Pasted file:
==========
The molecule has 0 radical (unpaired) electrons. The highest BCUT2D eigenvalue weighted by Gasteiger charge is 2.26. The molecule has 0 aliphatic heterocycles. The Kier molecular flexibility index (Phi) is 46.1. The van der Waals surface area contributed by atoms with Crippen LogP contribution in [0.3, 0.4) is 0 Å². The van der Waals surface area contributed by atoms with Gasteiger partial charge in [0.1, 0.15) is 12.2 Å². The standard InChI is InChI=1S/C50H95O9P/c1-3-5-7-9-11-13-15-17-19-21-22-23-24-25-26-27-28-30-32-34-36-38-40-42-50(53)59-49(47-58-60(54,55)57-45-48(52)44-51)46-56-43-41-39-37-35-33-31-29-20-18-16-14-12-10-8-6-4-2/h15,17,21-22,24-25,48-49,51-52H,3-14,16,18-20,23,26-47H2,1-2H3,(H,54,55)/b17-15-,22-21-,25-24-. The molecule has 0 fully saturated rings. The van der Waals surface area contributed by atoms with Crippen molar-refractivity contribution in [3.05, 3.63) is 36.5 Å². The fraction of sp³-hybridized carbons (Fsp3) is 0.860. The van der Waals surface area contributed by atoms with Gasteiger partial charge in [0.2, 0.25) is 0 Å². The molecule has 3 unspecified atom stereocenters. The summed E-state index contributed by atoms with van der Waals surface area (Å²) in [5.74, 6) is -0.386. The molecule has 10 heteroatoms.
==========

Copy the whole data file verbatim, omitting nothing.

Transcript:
The molecule has 0 radical (unpaired) electrons. The highest BCUT2D eigenvalue weighted by Gasteiger charge is 2.26. The molecule has 0 aliphatic heterocycles. The Kier molecular flexibility index (Phi) is 46.1. The van der Waals surface area contributed by atoms with Crippen LogP contribution in [0.3, 0.4) is 0 Å². The van der Waals surface area contributed by atoms with Gasteiger partial charge in [0.1, 0.15) is 12.2 Å². The standard InChI is InChI=1S/C50H95O9P/c1-3-5-7-9-11-13-15-17-19-21-22-23-24-25-26-27-28-30-32-34-36-38-40-42-50(53)59-49(47-58-60(54,55)57-45-48(52)44-51)46-56-43-41-39-37-35-33-31-29-20-18-16-14-12-10-8-6-4-2/h15,17,21-22,24-25,48-49,51-52H,3-14,16,18-20,23,26-47H2,1-2H3,(H,54,55)/b17-15-,22-21-,25-24-. The molecule has 0 fully saturated rings. The van der Waals surface area contributed by atoms with Crippen molar-refractivity contribution in [3.05, 3.63) is 36.5 Å². The fraction of sp³-hybridized carbons (Fsp3) is 0.860. The van der Waals surface area contributed by atoms with Gasteiger partial charge in [0.2, 0.25) is 0 Å². The molecule has 3 unspecified atom stereocenters. The summed E-state index contributed by atoms with van der Waals surface area (Å²) in [5.74, 6) is -0.386. The molecule has 10 heteroatoms.